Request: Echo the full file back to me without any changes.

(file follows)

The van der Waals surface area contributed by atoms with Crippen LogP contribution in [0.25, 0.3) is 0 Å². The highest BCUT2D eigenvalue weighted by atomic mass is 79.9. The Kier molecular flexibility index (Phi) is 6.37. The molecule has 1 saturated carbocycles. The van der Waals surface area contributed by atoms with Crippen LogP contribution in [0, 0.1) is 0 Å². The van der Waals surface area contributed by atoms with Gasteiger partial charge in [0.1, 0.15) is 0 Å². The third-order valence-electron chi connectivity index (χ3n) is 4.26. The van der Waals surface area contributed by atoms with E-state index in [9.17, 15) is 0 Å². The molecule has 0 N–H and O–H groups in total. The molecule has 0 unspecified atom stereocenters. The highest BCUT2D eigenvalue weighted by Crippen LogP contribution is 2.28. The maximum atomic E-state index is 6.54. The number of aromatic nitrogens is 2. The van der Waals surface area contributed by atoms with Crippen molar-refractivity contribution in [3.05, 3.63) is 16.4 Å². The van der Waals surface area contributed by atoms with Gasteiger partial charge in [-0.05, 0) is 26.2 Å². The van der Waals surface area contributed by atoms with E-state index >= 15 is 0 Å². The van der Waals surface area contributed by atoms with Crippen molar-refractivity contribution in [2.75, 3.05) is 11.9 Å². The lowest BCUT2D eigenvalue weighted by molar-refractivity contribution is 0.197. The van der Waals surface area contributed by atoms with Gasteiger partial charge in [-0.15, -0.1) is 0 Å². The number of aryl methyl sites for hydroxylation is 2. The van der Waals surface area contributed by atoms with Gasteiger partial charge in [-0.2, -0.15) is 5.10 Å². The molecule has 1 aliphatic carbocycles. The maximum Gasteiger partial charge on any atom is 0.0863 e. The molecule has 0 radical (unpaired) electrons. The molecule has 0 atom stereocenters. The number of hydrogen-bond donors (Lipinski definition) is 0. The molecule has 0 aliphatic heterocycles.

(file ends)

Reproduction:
The van der Waals surface area contributed by atoms with Crippen LogP contribution in [0.25, 0.3) is 0 Å². The highest BCUT2D eigenvalue weighted by atomic mass is 79.9. The Kier molecular flexibility index (Phi) is 6.37. The molecule has 1 saturated carbocycles. The van der Waals surface area contributed by atoms with Crippen LogP contribution in [0, 0.1) is 0 Å². The van der Waals surface area contributed by atoms with Gasteiger partial charge in [0.1, 0.15) is 0 Å². The third-order valence-electron chi connectivity index (χ3n) is 4.26. The van der Waals surface area contributed by atoms with E-state index in [9.17, 15) is 0 Å². The molecule has 0 N–H and O–H groups in total. The molecule has 0 unspecified atom stereocenters. The highest BCUT2D eigenvalue weighted by Crippen LogP contribution is 2.28. The maximum atomic E-state index is 6.54. The number of aromatic nitrogens is 2. The van der Waals surface area contributed by atoms with Crippen molar-refractivity contribution in [3.05, 3.63) is 16.4 Å². The van der Waals surface area contributed by atoms with Gasteiger partial charge in [-0.05, 0) is 26.2 Å². The van der Waals surface area contributed by atoms with E-state index >= 15 is 0 Å². The van der Waals surface area contributed by atoms with Crippen molar-refractivity contribution in [2.75, 3.05) is 11.9 Å². The lowest BCUT2D eigenvalue weighted by molar-refractivity contribution is 0.197. The van der Waals surface area contributed by atoms with Gasteiger partial charge in [-0.15, -0.1) is 0 Å². The number of aryl methyl sites for hydroxylation is 2. The van der Waals surface area contributed by atoms with Gasteiger partial charge in [-0.2, -0.15) is 5.10 Å². The molecule has 1 aliphatic carbocycles. The maximum Gasteiger partial charge on any atom is 0.0863 e. The molecule has 0 radical (unpaired) electrons. The molecule has 0 atom stereocenters. The number of hydrogen-bond donors (Lipinski definition) is 0. The molecule has 0 aliphatic heterocycles.